• Requires the external audit of reported information. The CSRD requires that a statutory auditor provide assurance on corporate sustainability reporting on an annual basis.

What It Takes To Comply With The CSRD

The European Financial Reporting Advisory Group has developed the European Sustainability Reporting Standards (ESRS) to help companies report their corporate sustainability performance more efficiently. The ESRS aim to improve transparency, comparability, and accountability in corporate sustainability reporting by standardizing report structures, data aggregation processes, and formatting rules. The framework provides the blueprint for corporate sustainability statements (see figure). ESRS1 sets out the general requirements that companies need to apply when preparing their sustainability statement, and ESRS2 prescribes what companies should report on governance, strategy, and IRO management, as well as metrics and targets for all topics. The standards have been tailored to EU policies while building on and contributing to global standard-setting initiatives.


Scope of the CSRD reporting requirements

How You Should Respond

The high level of complexity and volume of ESG-related data requirements and the push toward integrated reporting will present significant operational challenges for organizations in the first years of adoption and implementation. Here’s what you need to do:

  • Establish strong governance structures. Companies need to adopt a centralized and coordinated approach to define and assign roles and ownership responsibilities; draw subject-matter expertise from different functions; integrate ESG data governance into their processes and IT systems; and eventually steer their ESG program beyond just compliance requirements.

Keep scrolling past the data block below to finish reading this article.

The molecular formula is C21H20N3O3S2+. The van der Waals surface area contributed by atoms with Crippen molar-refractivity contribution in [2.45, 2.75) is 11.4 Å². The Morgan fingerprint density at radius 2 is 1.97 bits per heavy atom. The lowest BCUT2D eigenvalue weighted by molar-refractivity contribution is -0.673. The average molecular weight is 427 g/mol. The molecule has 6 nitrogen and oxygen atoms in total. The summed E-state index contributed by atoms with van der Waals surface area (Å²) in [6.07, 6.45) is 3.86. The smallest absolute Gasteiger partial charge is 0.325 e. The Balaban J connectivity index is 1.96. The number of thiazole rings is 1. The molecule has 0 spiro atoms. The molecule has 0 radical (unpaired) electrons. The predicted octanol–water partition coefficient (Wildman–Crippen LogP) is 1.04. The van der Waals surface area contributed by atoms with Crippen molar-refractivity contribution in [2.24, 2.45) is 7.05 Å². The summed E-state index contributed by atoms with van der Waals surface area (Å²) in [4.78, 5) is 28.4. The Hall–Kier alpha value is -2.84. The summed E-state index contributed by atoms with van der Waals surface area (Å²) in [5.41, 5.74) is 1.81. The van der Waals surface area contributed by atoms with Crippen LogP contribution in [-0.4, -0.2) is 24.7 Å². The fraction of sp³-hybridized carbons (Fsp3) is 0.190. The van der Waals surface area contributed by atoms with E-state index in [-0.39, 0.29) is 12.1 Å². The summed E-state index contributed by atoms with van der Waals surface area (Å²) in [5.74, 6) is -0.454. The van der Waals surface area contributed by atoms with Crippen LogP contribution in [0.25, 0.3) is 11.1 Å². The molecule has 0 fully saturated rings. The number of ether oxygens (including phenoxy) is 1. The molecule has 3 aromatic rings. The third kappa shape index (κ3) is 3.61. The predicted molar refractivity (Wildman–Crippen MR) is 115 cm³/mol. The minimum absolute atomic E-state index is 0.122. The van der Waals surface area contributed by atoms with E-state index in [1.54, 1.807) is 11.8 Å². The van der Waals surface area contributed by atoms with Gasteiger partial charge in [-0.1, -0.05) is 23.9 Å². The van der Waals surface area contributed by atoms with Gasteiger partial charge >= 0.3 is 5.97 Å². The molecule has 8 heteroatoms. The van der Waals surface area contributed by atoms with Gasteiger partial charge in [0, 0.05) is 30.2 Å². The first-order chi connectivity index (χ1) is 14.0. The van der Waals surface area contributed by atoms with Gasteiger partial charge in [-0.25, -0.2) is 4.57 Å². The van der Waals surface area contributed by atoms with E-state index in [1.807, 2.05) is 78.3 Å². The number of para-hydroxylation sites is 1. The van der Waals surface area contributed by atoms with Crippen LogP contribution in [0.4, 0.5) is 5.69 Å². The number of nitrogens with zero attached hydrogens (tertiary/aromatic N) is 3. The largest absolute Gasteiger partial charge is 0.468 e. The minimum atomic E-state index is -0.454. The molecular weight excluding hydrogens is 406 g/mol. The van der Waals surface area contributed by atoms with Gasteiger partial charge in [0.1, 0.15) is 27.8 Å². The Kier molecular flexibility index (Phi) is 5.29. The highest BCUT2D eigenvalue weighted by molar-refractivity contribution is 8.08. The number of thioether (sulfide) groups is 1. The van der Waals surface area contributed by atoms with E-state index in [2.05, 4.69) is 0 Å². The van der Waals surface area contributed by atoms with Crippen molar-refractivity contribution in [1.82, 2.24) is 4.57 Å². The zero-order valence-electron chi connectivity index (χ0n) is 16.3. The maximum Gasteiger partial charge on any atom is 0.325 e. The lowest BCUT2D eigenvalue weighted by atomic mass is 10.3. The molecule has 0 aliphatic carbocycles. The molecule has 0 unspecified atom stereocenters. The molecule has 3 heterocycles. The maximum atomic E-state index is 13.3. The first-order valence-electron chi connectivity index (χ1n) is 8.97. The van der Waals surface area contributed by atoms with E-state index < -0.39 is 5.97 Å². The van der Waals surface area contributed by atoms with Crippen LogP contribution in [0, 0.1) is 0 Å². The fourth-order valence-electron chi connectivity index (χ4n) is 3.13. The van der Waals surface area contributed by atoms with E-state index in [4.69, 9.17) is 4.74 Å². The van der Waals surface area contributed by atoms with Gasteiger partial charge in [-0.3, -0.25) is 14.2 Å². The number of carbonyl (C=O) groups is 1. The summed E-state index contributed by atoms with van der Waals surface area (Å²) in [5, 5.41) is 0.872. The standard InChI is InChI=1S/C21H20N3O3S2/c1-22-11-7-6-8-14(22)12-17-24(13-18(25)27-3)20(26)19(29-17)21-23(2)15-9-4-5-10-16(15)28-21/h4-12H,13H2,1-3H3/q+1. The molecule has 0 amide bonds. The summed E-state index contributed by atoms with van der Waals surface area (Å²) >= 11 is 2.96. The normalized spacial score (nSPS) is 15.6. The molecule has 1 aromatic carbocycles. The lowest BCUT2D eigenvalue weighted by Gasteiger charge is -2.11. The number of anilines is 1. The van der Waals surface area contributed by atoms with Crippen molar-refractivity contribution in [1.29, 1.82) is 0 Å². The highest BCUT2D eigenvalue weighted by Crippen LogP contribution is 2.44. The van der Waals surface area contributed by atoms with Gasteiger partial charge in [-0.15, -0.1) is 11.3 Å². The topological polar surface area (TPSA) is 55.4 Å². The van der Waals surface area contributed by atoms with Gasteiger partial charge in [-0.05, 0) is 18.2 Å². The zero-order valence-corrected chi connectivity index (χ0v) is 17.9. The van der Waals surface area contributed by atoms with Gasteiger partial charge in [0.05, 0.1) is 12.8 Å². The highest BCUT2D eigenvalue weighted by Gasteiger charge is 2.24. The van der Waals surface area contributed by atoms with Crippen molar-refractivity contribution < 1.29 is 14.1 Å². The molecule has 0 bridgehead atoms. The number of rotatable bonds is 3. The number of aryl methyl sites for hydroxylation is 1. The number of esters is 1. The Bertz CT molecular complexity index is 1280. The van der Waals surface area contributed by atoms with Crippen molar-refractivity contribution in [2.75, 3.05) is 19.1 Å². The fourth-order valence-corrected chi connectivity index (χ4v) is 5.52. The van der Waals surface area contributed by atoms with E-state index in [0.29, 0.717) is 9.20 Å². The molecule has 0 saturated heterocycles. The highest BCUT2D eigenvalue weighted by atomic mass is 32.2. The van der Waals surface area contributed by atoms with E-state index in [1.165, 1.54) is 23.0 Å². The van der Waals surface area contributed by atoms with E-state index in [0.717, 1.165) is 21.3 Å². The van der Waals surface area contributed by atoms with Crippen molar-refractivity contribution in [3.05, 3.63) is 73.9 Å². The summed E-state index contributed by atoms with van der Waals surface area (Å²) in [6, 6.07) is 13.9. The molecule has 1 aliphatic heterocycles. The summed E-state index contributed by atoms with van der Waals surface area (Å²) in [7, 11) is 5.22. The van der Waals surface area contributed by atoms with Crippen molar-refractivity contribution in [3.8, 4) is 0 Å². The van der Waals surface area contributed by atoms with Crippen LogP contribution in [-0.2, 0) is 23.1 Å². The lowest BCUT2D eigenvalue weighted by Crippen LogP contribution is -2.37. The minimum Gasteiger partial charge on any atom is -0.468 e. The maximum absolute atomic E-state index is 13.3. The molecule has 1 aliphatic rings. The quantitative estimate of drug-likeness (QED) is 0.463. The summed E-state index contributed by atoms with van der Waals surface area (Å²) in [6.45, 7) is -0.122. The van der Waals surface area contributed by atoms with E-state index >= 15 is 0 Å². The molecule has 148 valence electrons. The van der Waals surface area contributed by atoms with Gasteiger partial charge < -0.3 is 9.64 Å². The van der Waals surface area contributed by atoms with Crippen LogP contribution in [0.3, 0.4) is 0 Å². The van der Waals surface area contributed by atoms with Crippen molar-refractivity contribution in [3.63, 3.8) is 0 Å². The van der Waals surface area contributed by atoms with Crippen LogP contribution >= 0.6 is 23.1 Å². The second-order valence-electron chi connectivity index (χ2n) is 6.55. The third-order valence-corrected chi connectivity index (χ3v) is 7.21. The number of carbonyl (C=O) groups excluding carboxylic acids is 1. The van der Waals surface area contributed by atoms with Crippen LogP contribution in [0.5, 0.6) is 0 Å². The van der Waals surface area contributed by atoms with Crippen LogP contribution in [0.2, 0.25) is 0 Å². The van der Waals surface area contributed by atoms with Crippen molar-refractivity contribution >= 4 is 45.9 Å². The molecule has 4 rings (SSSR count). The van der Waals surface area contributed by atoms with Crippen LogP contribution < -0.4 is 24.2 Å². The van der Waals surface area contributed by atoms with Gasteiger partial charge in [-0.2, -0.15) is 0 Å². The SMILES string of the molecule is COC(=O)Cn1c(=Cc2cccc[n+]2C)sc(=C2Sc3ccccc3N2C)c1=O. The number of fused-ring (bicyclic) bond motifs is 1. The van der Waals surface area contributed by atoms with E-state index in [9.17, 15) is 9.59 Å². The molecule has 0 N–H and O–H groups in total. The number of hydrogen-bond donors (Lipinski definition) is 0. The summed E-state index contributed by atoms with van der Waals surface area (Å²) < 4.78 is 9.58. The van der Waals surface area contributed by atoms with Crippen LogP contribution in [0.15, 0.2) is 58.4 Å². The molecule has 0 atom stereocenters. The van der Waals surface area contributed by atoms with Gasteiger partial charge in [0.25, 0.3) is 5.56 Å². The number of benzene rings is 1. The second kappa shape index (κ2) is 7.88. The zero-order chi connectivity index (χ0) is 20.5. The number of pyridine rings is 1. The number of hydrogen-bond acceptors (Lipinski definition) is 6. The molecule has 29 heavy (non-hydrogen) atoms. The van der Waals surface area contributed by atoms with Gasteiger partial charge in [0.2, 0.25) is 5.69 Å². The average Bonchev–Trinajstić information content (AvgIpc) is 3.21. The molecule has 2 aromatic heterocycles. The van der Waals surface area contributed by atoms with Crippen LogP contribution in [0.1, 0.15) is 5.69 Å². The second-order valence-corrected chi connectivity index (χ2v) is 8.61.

• Strengthen your data capabilities. The CSRD requires companies to identify, collect, curate, and report extensive amounts of ESG data. Firms need to address data architecture and migration challenges and invest in advanced tracking and measurement systems for trusted data — which includes in-depth supply chain assessments. Sustainability teams should collaborate closely with IT and data governance leaders to establish robust internal control systems and ensure accurate, reliable, and consistent ESG data.
  • Leverage existing capabilities, or partner to introduce new solutions. Companies must evolve their IT systems, enterprise architectures, and data management platforms to promote ESG data quality, integrity, consistency, and traceability. Leveraging in-house talent, software, and best practices for data management and reporting is advisable but might be insufficient. Many companies will need to invest in new partnerships and solutions.

Forrester clients can download our new report, Navigate The Requirements Of The CSRD, to better understand the CSRD’s business impact, guide their compliance efforts, and explore resultant opportunities. Clients can also connect with us through a guidance session to discuss the business implications of the CSRD.